Oil corporations are environmentally destructive and have funded a tsunami of misinformation about climate change, actively undermining the public’s trust of science and state institutions, writes Rupen Savoulian. Their product is now technically worthless. So why should public money be used to rescue a harmful industry?
Sentencing former President Rafael Correa to eight years in jail is a desperate move by a repressive administration trapped in a crisis of its own making, writes Denis Rogatyuk.
In the midst of a coronavirus pandemic, the world is facing a doubling in the number of global poor. But governments focusing on huge rescue packages to save corporations, including those registered in tax havens, from taking too big a hit, writes Astrid Paulsson.
The Palestinian response to COVID-19 has been very successful but, as Mark Govier writes, they still need help.
Venezuela is confronting COVID-19 amid foreign sanctions, mercenary incursions and rising incidents of looting and riots. Green Left’s Federico Fuentes speaks to National Network of Commune Activists spokesperson Atenea Jiménez about the situation on the ground.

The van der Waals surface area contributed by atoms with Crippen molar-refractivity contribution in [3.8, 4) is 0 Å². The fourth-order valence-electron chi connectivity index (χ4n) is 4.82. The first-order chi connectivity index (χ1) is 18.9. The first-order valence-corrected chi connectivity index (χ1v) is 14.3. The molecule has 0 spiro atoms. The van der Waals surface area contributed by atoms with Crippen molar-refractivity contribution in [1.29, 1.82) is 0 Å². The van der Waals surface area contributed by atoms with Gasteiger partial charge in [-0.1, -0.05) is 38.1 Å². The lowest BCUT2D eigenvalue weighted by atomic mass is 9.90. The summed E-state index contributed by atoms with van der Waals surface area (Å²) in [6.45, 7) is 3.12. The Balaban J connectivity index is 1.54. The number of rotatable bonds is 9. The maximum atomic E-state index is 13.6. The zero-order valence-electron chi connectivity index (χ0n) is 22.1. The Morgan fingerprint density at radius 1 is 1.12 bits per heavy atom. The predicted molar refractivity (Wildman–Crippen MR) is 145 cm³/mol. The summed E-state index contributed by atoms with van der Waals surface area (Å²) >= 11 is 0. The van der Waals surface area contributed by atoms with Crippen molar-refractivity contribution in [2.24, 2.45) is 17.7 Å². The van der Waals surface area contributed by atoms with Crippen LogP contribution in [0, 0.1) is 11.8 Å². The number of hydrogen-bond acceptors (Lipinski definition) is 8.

Already immersed in an overlapping health and economic crisis, Brazil is now also being engulfed by a political crisis. Sao Paulo University professor André Singer outlines some of the key dynamics underpinning the current situation in Brazil.
For those with economic or political power, the coronavirus pandemic is nothing more than a carnival of crisis and possibilities, writes Tamara Pearson.
Essential workers in the United States, who have been serving the general public during the COVID-19 shutdown, held a mass strike on May Day to demand hazard pay and better health and safety conditions, writes Barry Sheppard.
In Singapore, the novel coronavirus found the city-state's weak underbelly: some 300,000 lowly-paid migrant workers living in crowded dormitories, writes Peter Boyle.
The Venezuelan Armed Forces and the National Bolivarian Police repelled two attempted invasions by mercenaries on May 3 and 4, writes Kerry Smith.